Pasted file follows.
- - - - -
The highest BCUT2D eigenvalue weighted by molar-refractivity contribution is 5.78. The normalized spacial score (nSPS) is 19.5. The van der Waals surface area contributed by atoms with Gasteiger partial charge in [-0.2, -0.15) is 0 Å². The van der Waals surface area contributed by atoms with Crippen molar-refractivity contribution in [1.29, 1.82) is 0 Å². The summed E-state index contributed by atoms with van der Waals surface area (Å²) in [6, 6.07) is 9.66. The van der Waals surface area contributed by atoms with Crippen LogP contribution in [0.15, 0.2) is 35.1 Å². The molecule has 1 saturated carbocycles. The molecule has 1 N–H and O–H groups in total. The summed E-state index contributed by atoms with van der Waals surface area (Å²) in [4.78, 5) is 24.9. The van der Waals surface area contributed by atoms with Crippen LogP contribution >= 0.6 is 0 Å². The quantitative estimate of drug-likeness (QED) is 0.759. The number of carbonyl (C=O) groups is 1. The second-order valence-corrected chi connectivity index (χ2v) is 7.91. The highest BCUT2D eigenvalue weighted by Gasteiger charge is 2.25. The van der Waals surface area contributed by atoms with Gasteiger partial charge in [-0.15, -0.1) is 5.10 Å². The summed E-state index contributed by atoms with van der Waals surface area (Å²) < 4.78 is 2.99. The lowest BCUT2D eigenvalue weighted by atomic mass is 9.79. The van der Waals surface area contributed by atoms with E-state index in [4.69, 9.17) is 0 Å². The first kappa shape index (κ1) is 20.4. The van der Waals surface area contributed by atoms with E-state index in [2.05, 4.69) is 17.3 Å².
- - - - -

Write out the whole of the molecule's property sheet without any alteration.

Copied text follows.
The highest BCUT2D eigenvalue weighted by molar-refractivity contribution is 5.78. The normalized spacial score (nSPS) is 19.5. The van der Waals surface area contributed by atoms with Gasteiger partial charge in [-0.2, -0.15) is 0 Å². The van der Waals surface area contributed by atoms with Crippen molar-refractivity contribution in [1.29, 1.82) is 0 Å². The summed E-state index contributed by atoms with van der Waals surface area (Å²) in [6, 6.07) is 9.66. The van der Waals surface area contributed by atoms with Crippen LogP contribution in [0.15, 0.2) is 35.1 Å². The molecule has 1 saturated carbocycles. The molecule has 1 N–H and O–H groups in total. The summed E-state index contributed by atoms with van der Waals surface area (Å²) in [4.78, 5) is 24.9. The van der Waals surface area contributed by atoms with Crippen LogP contribution >= 0.6 is 0 Å². The quantitative estimate of drug-likeness (QED) is 0.759. The number of carbonyl (C=O) groups is 1. The second-order valence-corrected chi connectivity index (χ2v) is 7.91. The highest BCUT2D eigenvalue weighted by Gasteiger charge is 2.25. The van der Waals surface area contributed by atoms with Gasteiger partial charge in [-0.15, -0.1) is 5.10 Å². The summed E-state index contributed by atoms with van der Waals surface area (Å²) < 4.78 is 2.99. The lowest BCUT2D eigenvalue weighted by atomic mass is 9.79. The van der Waals surface area contributed by atoms with E-state index in [4.69, 9.17) is 0 Å². The first kappa shape index (κ1) is 20.4. The van der Waals surface area contributed by atoms with E-state index in [2.05, 4.69) is 17.3 Å².